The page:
By contrast half a free-range duck makes me wish the poor animal had been allowed to stay free. It is completely overcooked, to a point where all trace of moisture has been driven from the flesh. It is dense and heavy, a total waste of animal. Things aren’t helped by a flavourless steamed dumpling, like a lump of soggy polystyrene that bounces between the teeth and red cabbage which has been so over-cooked as to be edging towards a purée. I know a bit about sweet-and-sour red cabbage. It should have crunch and vigour. This has post-traumatic stress disorder.
Spiced roast butternut squash in a cast-iron Facebook Twitter Pinterest
‘An overworked purée with the consistency of wallpaper but none of the utility’: Jay on the spiced roast butternut squash. Photograph: Sophia Evans for the Observer
Side dishes don’t improve matters. Spiced roast butternut squash turns out to be a completely overworked purée with the consistency of wallpaper paste but none of the utility. An order of cucumber salad with sour cream and dill is first forgotten and then, unfortunately, remembered. Cucumber needs to be taken in hand, to save it from being watery and insipid. This is an under-dressed squelch.
And then to finish, the cherry and chocolate pavlova, flamed tableside for two. This is intriguing both for being not in any way a pavlova and also for not being what anyone would call vastly original. A pavlova, however much you muck about with it, is still a curve of crisp French meringue with cream and fruit. It is not a lump of chocolate ice cream and cherry sorbet covered in singed meringue, as the German Gymnasium’s dessert is, because that’s called a baked Alaska. They bring it to the table, then flame it with booze alongside griottine cherries and flaked almonds.
Cherry and chocolate pavlova, featuring meringue with peaks and spikes, in a small metal pan with flaked almonds, liquor and griottine cherries Facebook Twitter Pinterest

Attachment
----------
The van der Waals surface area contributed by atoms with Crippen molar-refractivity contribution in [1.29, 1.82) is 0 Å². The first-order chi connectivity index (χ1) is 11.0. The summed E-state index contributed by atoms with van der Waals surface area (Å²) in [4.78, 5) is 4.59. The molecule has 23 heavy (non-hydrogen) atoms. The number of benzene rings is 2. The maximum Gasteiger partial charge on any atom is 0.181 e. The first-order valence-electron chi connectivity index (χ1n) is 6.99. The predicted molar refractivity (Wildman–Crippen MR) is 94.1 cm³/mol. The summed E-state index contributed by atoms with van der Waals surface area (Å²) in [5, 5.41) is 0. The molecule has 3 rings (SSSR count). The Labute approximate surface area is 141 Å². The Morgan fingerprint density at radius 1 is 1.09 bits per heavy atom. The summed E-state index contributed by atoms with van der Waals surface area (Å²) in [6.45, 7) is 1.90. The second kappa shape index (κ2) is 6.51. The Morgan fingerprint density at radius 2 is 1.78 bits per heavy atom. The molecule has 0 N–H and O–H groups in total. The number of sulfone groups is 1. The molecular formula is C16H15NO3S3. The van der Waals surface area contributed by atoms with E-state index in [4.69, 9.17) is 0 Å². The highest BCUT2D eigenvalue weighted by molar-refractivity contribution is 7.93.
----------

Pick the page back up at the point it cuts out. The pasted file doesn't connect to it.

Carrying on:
The cherry and chocolate pavlova. Photograph: Sophia Evans for the Observer
So no, not a pavlova in any way. But extraordinarily familiar to anyone who has visited the Ivy in the last, ooh, 18 years and had the baked Alaska there, made with vanilla ice cream and cherry sorbet, which they flame tableside with booze alongside griottine cherries. Remarkable how these coincidences happen, isn’t it? But look, they’ve been busy, what with all the building work, and getting the lighting to the point where you can only just see your iPhone in front of your face, and sourcing the paintings of Victorian bodybuilders and finding ways to turn cocktails into foams and airs.
Studying the Grand Café menu later, I note they also do sausages and chips: currywurst for £10.50, smoked schinkenknacker for £12.50. On the one hand this is a lot of money for a sausage. On the other, the latter name does have a helpful onomatopoeic quality. Which is to say we left the German Gymnasium feeling we had been utterly schinkenknackered.
Jay’s news bites
■ The real problem for the German Gymnasium is that it’s all been done before, and so much better, at Fischer’s in Marylebone. A part of the same group as the Wolseley and Delaunay, this self-styled Viennese café does herring multiple ways and has a killer schnitzel list. And all of this served in a room that manages high Teutonic camp with a straight face (fischers.co.uk)
■ TGI Fridays has recognised its customers might not actually want to be there. At selected restaurants you can try the Christmas menu while wearing a virtual reality headset which transports you to a Lapland snowfield where you can take the reins of a sled pulled by huskies. Words don’t fail me; it’s just that all of the ones I’d use to describe this would be obscene (tgifridays.co.uk)
■ A sad farewell to Reg Johnson, the driving force behind the highly regarded Lancashire based Goosnargh chicken and duck business Johnson and Swarbrick, who has died suddenly, aged 64. As one friend put it: “He made local national.”